Gotcha

Rhys checked his phone again and again. It distracted him from the constant dripping coming from the bridge above him. His watch vibrated, reminding him he had completed his exercise for the day. The weight of his tablet forced his satchel onto his collarbones. He wished he had left it at home. 

Rust covered the various poles and beams that held the roof of the bridge. Rhys presumed there were specific technical names for all of them, but he did not know a single one. He would find out the minute he was home. 

He had promised the gang he would photograph the canal path. A nice landscape shot, with the semicircle of light at one end, just catching the light on the water. It was the only spot round here where broken bottles, empty beer cans and cigarette butts did not pepper the floor. Take away the drip-drip-dripping of the beams above, and the stinking canal water, and you had one of the nicest spots in town. 

He would be the first to recognise this. He would send his photo to the Mayor’s email address, local bloggers, anyone who had posted photos of the town on the public social media. He would seek them out, and show them a brand new version of their world. He slipped the satchel off his shoulders. The glass eye of his tablet saw the air.

The rustling started.

That rustling Rhys associated with breakfast time at his parents, now thankfully gone. Sheets and sheets of newspaper floated on the water’s surface, enough to make him gasp. This was impossible. He hadn’t seen a newspaper around this part of town for years. Had a newsagent thrown out unwanted stock?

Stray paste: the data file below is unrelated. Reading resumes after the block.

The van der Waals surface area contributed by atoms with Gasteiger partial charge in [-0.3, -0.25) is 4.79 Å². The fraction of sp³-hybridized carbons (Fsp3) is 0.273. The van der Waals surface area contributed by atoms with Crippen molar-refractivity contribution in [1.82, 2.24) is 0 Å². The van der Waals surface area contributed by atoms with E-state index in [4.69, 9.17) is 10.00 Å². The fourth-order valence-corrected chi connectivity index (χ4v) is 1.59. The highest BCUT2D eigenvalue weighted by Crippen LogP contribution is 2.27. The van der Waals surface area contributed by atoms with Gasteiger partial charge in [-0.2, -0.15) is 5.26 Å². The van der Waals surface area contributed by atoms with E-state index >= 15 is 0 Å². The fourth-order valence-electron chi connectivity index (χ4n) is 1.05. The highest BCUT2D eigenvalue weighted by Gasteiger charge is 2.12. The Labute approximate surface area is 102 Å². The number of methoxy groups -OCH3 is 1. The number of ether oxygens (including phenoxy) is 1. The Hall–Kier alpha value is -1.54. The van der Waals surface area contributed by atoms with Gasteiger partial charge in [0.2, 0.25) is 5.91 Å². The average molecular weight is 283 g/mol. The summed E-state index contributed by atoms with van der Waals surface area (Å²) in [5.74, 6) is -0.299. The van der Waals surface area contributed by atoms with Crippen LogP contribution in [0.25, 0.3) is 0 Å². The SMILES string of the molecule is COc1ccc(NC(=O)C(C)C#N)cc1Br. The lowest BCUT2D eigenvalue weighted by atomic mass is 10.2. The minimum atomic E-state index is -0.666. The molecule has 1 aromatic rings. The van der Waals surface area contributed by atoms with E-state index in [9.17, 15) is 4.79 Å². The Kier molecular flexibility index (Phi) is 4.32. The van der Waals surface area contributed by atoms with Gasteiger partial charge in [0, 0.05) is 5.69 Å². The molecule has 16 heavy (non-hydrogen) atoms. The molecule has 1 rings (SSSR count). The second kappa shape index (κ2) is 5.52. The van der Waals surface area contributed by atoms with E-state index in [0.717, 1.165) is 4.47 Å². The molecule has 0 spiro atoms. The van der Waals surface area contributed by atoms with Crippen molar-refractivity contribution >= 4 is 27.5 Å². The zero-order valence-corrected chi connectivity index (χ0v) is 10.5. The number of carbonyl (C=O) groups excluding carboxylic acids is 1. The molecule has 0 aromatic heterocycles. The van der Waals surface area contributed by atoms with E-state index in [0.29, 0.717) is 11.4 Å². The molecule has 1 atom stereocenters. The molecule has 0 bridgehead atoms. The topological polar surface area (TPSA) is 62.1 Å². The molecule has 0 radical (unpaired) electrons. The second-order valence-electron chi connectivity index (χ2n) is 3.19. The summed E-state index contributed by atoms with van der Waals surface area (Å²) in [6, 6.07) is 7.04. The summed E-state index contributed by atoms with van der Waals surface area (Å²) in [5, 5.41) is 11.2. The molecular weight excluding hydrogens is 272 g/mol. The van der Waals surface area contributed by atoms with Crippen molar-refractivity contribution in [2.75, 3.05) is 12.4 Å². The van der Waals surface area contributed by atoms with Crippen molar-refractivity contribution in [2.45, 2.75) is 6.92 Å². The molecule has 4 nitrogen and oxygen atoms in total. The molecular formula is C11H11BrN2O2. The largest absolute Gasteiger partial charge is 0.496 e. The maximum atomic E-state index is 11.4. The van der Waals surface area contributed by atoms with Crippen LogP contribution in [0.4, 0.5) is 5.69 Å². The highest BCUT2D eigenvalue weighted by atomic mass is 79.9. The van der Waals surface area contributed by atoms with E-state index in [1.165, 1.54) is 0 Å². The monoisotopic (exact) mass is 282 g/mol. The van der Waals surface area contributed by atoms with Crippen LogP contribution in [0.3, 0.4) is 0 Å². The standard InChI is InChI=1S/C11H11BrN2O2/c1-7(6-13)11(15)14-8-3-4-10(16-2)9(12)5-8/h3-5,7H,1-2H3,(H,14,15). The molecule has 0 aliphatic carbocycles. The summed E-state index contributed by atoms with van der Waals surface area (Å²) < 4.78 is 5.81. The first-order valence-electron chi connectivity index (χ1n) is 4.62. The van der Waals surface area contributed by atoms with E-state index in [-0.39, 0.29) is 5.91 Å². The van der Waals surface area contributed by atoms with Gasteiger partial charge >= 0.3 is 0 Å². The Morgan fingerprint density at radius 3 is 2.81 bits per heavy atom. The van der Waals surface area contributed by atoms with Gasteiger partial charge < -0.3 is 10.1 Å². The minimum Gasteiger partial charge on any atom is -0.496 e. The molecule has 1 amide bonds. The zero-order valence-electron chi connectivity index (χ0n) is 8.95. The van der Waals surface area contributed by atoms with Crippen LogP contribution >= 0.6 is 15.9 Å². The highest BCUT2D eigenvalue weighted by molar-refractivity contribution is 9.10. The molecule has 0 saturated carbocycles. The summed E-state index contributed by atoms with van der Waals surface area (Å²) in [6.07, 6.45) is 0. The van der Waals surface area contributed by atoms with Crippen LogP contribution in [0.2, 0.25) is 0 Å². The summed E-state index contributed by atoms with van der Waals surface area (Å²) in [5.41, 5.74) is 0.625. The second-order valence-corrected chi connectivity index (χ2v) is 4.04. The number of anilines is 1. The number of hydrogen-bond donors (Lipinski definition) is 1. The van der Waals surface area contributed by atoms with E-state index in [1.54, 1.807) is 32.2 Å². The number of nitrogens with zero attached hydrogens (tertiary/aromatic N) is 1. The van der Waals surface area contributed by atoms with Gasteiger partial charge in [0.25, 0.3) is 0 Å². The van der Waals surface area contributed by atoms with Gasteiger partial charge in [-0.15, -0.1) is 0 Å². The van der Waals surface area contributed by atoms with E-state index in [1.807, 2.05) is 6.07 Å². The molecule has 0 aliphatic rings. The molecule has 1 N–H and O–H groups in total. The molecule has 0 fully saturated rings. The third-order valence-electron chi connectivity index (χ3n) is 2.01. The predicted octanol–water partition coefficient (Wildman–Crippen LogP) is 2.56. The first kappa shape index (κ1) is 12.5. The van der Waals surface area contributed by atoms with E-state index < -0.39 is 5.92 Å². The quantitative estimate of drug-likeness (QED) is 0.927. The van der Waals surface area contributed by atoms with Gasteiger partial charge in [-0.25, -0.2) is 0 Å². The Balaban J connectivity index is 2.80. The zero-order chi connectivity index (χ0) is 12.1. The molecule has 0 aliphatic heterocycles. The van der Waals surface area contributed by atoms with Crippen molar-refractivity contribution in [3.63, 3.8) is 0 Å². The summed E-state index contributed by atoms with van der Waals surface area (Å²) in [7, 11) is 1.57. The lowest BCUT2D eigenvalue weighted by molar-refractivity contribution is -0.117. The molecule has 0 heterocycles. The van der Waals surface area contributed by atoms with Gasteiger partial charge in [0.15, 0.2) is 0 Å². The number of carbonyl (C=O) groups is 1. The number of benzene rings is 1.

The tablet wobbled a little in his hands, and Rhys switched on the anti-shake setting. He needed the shot. He could crop out the prop, tone down the darkness until they vanished. They would not defeat him. 

A gust of wind rattled through the tunnel, and swirled the newspapers into a tornado. Rhys waited for the gust to die down. He only needed five seconds for immortality. 

A newspaper slammed over his tablet, and the screen went black. It was one of the tabloids, the headline in red capital letters, screaming about Thatcher’s Britain. He went to brush the front page out of the way, but a broadsheet wrapped around his arm. This surprised Rhys so much he did not notice his phone slip from his hand, and smash on unforgiving concrete.

A local daily covered his face, smothering his mouth and nose in musty, damp paper. He stumbled back a few steps, and ripped it off with the noise of a plaster from a scabbed knee. He managed a glance at the date- 17th October, 1986-before another took out his vision again. 

Rhys took a few steps forward, hoping the the river was to his left. He kicked over his satchel, and booted his tablet somewhere out of sight.

The river was ahead of him. 

Down went Rhys, into the swirling canal. The publications swarmed, and formed paper boots that dragged him to the bottom. 

The papers settled down onto the skin of the water. Rhys wouldn’t make the headlines. They made sure of that.